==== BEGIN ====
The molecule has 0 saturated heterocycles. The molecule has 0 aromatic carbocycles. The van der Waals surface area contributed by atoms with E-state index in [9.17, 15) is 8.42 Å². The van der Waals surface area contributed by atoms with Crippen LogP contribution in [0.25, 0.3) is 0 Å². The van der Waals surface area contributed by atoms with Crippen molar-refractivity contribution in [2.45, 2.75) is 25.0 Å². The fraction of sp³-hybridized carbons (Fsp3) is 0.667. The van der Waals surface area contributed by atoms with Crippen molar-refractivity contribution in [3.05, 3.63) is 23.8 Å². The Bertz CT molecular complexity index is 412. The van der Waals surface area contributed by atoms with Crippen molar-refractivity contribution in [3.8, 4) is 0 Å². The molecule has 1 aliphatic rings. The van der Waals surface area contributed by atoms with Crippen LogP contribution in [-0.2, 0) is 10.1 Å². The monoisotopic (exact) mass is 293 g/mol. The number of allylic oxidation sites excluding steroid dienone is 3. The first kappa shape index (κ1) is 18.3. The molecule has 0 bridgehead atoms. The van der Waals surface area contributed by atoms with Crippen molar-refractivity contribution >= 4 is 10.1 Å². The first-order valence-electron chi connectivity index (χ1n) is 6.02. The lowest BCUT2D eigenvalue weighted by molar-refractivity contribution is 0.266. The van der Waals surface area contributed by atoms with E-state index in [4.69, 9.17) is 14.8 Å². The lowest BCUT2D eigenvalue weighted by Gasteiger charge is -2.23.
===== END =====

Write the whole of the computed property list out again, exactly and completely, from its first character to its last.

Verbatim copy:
The molecule has 0 saturated heterocycles. The molecule has 0 aromatic carbocycles. The van der Waals surface area contributed by atoms with E-state index in [9.17, 15) is 8.42 Å². The van der Waals surface area contributed by atoms with Crippen LogP contribution in [0.25, 0.3) is 0 Å². The van der Waals surface area contributed by atoms with Crippen molar-refractivity contribution in [2.45, 2.75) is 25.0 Å². The fraction of sp³-hybridized carbons (Fsp3) is 0.667. The van der Waals surface area contributed by atoms with Crippen molar-refractivity contribution in [3.05, 3.63) is 23.8 Å². The Bertz CT molecular complexity index is 412. The van der Waals surface area contributed by atoms with Crippen molar-refractivity contribution in [3.8, 4) is 0 Å². The molecule has 1 aliphatic rings. The van der Waals surface area contributed by atoms with Crippen LogP contribution in [-0.2, 0) is 10.1 Å². The monoisotopic (exact) mass is 293 g/mol. The number of allylic oxidation sites excluding steroid dienone is 3. The first kappa shape index (κ1) is 18.3. The molecule has 0 bridgehead atoms. The van der Waals surface area contributed by atoms with Crippen molar-refractivity contribution >= 4 is 10.1 Å². The first-order valence-electron chi connectivity index (χ1n) is 6.02. The lowest BCUT2D eigenvalue weighted by molar-refractivity contribution is 0.266. The van der Waals surface area contributed by atoms with E-state index in [4.69, 9.17) is 14.8 Å². The lowest BCUT2D eigenvalue weighted by Gasteiger charge is -2.23.